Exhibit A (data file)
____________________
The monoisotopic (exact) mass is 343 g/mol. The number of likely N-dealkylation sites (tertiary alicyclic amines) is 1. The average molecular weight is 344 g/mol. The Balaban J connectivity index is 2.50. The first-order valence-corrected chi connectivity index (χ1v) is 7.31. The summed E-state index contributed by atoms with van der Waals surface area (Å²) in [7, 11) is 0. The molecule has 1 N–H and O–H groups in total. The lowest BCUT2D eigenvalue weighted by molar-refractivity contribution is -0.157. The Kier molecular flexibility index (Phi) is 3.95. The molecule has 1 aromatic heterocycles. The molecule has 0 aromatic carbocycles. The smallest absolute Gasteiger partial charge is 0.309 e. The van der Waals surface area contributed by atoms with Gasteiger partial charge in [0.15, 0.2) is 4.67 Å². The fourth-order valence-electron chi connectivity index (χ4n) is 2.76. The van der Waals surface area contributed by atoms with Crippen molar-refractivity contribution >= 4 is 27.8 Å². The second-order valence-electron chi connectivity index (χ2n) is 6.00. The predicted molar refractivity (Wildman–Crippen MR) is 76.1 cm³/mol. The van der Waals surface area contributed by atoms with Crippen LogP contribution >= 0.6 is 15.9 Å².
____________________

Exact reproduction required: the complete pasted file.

The monoisotopic (exact) mass is 343 g/mol. The number of likely N-dealkylation sites (tertiary alicyclic amines) is 1. The average molecular weight is 344 g/mol. The Balaban J connectivity index is 2.50. The first-order valence-corrected chi connectivity index (χ1v) is 7.31. The summed E-state index contributed by atoms with van der Waals surface area (Å²) in [7, 11) is 0. The molecule has 1 N–H and O–H groups in total. The lowest BCUT2D eigenvalue weighted by molar-refractivity contribution is -0.157. The Kier molecular flexibility index (Phi) is 3.95. The molecule has 1 aromatic heterocycles. The molecule has 0 aromatic carbocycles. The smallest absolute Gasteiger partial charge is 0.309 e. The van der Waals surface area contributed by atoms with Gasteiger partial charge in [0.15, 0.2) is 4.67 Å². The fourth-order valence-electron chi connectivity index (χ4n) is 2.76. The van der Waals surface area contributed by atoms with Crippen molar-refractivity contribution >= 4 is 27.8 Å². The second-order valence-electron chi connectivity index (χ2n) is 6.00. The predicted molar refractivity (Wildman–Crippen MR) is 76.1 cm³/mol. The van der Waals surface area contributed by atoms with Crippen LogP contribution >= 0.6 is 15.9 Å².